>> Sent via BlackBerry by AT&T
>>
>> -----Original Message-----
>> From: mostari hind <hmostari at yahoo.com>
>> Sender: lgpolicy-list-bounces+dzo=bisharat.net at groups.sas.upenn.edu
>> Date: Mon, 19 Nov 2012 11:50:40
>> To: Language Policy List<lgpolicy-list at groups.sas.upenn.edu>
>> Reply-To: Language Policy List <lgpolicy-list at groups.sas.upenn.edu>
>> Subject: RE: [lg policy] national vs officila language
>>
>> _______________________________________________
>> This message came to you by way of the lgpolicy-list mailing list
>> lgpolicy-list at groups.sas.upenn.edu
>> To manage your subscription unsubscribe, or arrange digest format:
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>>
>>
>>
>> ------------------------------
>>
>> Message: 2
>> Date: Tue, 20 Nov 2012 10:33:11 -0500
>> From: Harold Schiffman <haroldfs at gmail.com>
>> Subject: Re: [lg policy] national vs officila language
>> To: Don Osborn <dzo at bisharat.net>,      Language Policy List
>>         <lgpolicy-list at groups.sas.upenn.edu>
>> Message-ID:
>>         <CACqQ=kKv3eikJV8DLimUOkeON2CpAiU2AGeTszpK0npn=
>> xpFWQ at mail.gmail.com>
>> Content-Type: text/plain; charset="windows-1252"
>>
>> This is a confusing topic, and I don't think there's a way to lock down a
>> definition.
>> In India, e.g. Hindi is the "national" language, but not the only
>> "official" one, since English is also co-official at the national level.
>> Then there are the "official" languages of various states, a lot of them.
>>
>> HS
>>
>>
>> On Tue, Nov 20, 2012 at 12:08 AM, <dzo at bisharat.net> wrote:
>>
>> > I don't have access to Fishman's article at this time either, but hope
>> > it's okay to offer some impressions on use of the terms.
>> >
>> > As varied as the definitions of "offIcial language" may be (that subject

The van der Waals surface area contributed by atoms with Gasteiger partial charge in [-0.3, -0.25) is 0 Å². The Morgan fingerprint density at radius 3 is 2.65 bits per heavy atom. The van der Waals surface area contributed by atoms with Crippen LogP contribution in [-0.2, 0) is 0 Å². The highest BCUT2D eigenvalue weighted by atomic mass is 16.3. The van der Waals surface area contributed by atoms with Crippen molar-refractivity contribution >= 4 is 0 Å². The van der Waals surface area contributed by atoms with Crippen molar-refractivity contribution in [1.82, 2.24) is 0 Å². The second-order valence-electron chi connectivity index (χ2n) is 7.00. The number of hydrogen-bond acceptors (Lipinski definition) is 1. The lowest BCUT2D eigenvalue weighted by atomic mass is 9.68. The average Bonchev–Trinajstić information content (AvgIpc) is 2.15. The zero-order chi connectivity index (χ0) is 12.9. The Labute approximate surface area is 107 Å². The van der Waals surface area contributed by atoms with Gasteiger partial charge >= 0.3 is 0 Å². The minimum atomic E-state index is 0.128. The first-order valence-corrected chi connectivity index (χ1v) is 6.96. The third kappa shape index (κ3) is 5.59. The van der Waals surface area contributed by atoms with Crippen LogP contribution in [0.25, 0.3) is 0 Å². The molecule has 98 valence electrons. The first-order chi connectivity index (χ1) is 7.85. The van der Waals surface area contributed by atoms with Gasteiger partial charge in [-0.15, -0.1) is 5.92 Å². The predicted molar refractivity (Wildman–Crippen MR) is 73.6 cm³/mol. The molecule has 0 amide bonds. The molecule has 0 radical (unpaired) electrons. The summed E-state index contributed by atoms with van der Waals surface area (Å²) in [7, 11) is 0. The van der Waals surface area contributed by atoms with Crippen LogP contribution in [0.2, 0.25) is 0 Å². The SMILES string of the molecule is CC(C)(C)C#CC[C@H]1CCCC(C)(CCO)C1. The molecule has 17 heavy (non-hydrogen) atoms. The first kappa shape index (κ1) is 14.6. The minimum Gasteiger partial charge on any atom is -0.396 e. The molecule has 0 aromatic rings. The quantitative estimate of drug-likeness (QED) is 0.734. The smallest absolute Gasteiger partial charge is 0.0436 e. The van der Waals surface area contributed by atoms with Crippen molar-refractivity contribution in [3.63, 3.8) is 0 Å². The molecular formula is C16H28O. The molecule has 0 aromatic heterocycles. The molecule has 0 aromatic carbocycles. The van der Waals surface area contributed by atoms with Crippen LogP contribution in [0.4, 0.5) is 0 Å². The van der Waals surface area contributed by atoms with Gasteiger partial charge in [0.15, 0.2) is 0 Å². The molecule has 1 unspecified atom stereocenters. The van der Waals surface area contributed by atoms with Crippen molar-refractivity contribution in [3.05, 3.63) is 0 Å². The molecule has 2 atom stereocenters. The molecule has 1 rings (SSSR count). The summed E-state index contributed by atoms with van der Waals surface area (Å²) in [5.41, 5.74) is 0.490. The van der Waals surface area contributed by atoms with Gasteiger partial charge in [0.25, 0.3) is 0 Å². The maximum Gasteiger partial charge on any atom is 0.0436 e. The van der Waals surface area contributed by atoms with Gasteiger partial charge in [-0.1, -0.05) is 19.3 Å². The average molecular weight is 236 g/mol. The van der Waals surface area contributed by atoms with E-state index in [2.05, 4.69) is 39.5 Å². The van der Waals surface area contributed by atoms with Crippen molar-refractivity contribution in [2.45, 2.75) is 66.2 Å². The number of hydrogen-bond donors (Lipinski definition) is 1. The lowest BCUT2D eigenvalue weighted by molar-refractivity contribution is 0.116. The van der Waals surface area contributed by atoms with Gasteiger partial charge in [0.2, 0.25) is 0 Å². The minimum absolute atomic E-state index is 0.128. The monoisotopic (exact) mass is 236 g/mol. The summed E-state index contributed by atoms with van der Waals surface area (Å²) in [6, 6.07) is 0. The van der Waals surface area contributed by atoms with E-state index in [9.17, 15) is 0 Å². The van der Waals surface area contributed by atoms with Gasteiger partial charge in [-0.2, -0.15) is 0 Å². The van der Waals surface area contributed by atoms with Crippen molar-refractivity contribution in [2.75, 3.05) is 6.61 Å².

>> > has been a matter of discussion on this list), usage of "national
>> language"
>> > seems even more varied and less exact.
>> >
>> > In addition to the definition mentioned by Dr. Mostari, "national
>> > language" may also be a category of language defined by law alongside
>> > "official language." This is the case in a number of African countries
>> for
>> > example (notably in former French colonies). This usage has been omitted
>> > from some discussions of the term that I've seen.
>> >
>> > On the other hand, I have heard foreigners - again in Africa - refer to
>> > the official language as being the national language (meaning presumably
>> > that the former is intended to be used nationwide?). This sort of
>> > conflation of the two concepts seems to me to be fairly common.
>> >
>> > Returning to national language as a legal category in Africa, some
>> > countries so designate a few of the more widely spoken, while some
>> others
>> > include all (indigenously spoken) languages of their population, which
>> > would indeed mean that some with very few speakers are considered
>> "national
>> > languages."
>> >
>> > My understanding is that "national" in this context depends on how one
>> > means the term. Clearly "national" is not necessarily the same as
>> > nationwide. But it could mean that it is part of or belongs to the
>> nation,
>> > even if in the case of many languages, only a minority of the population
>> > speaks it.
>> >
>> > Brann (1994) discusses the terminology in more detail, including 4
>> > meanings of "national language," and relationship to other terms.
>> Citation
>> > below; there is a summary of main points on the Wikipedia article on the
>> > subject. (Probably should be a summary of Fishman's article there too.)
>> >
>> > Brann, C.M.B. 1994. "The National Language Question: Concepts and
>> > Terminology." Logos [University of Namibia, Windhoek] Vol 14: 125–134
>> >
>> > HTH,
>> >
>> > Don Osborn
>> >
>> > Sent via BlackBerry by AT&T
>> >
>> > -----Original Message-----
>> > From: mostari hind <hmostari at yahoo.com>
>> > Sender: lgpolicy-list-bounces+dzo=bisharat.net at groups.sas.upenn.edu
>> > Date: Mon, 19 Nov 2012 11:50:40
>> > To: Language Policy List<lgpolicy-list at groups.sas.upenn.edu>